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Flashcards in Neuromuscular blocking drugs Deck (21):

Why are these drugs used?

To cause muscle paralysis with intubation (esp. suxamethonium b/c fast onset + short duration) + abdominal surgery (less anaesthetia used) and to assis ventilation in intensive care


Competitive blockers are also known as _____ and examples are ___

non-depolarising curares, e.g. tubocurarine, vecuronium, pancuronium + atracurium


Competitive blocker characteristics

High affinity for nAChR's -> long residence in binding site so ACh release can't effect synaptic potential -> too small to elicit a.p.


Features of competitive block:

1. Relaxation without preliminary excitation of muscles
2. Relaxant effect antagonised by anticholinesterases
3. Tetanic "fade" more pronounced
4. Myastenia gravis patients (autoimmune loss of ACh receptors) normally sensitive


Why may a cholinesterase blocker be used against a competitive blocker?

Reverse the administration of a competitive blocker as the duration of these blockers is quite long


Only example of a depolarising blocker

Suxamethonium = agonist of nAChr


How is suxamethonium different to ACh

Resistant to hydrolysis by local cholinesterase so can bind and rebind to receptor -> sustained depol of endplate muscle fibre


Why does mucle fibre membrane become inexcitable after initial a.p. with suxamethonium

Na channels around endplate inactive can't generate ap


Features of depolarisation block:

1. Initial fasciculation -> endplate depol. causes excitation of muscle fibres -: post-op muscle pain
2. Block not relieved by anticholinesterases
3. Myasthenia gravis patients insensitive to blocking action
4. Action at endplate causes release of K+ from muscle cells -> hypokalaemia


Why can K+ release from suxamethonium be dangerous?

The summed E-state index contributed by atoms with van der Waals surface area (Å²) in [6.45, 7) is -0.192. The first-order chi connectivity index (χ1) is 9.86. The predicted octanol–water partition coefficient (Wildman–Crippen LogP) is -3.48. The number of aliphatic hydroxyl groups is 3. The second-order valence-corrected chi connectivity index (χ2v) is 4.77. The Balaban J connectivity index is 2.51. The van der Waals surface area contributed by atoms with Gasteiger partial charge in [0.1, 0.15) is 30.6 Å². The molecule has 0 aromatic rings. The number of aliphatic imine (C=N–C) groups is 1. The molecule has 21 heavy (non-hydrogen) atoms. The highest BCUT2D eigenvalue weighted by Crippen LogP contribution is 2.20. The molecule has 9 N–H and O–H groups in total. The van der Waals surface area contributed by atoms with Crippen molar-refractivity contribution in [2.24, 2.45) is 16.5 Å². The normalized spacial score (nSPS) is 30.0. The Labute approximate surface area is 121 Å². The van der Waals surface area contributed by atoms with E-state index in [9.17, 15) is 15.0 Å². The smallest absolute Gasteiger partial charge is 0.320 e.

If plasma K+ already high (in severe burns or crush injuries) or if K+ release enhanced (disease/ injuries causing denervation)


Suxamethoniums relationship with cholinesterase

CHE from PLASMA. so action lasts only 5 mins
- If plasma CHE level low, action can be prolonged to several hours


Causes of low plasma CHE

Genetic abnormality due to mutation or liver disease, malnutrition or use of anticholinesterase drugs


What terrible side effect can be seen if suxamethnoium is used with GA's in a susceptible patient and why are they susceptible

Malignant hyperthermia, someone with a mutation in calcium release channel on SR since calcium release produces persistent muscle spasm and hyperthermia


3 compounds that block cholinergic transmission

1. Botulinum toxin
2. hemincholinium
3. streptomycin


Botulinum toxin origins

High molecular weight protein produced by an anaerobic bacillus (clostridium botulinum) which can grow in badly tined food -> rare but highly dangerous cause of food poisoning


Potency of botulinum toxin

Letal dose 70. ig and its effects are long lasting (weeks)


Botulinum toxin mech of action and uses

Blocks release of ACh at NMJ and ganglia without affecting postsynaptic mech's -: prolonged relief of muscle spas min dystonia in severe localised excessive sudoration


Hemicholinium characteristics

- Structurally similar to choline


Hemicholinium mech of action and uses

- competitively inhibits uptake of choline by cholinergic nerve terminals
-> active, carrier-mediated transport
-> causes terminals to run short of choline, so ACh synthesis can't keep up with release
- Action - slow -> mainly experimental


Streptomycin is a ____ antibiotic



Streptomycin means of action and side effect

Inhibit ACh by blocking Ca entry -> weakness as a side effect + potentiates action of neuromuscular blocking agents in anaesthetia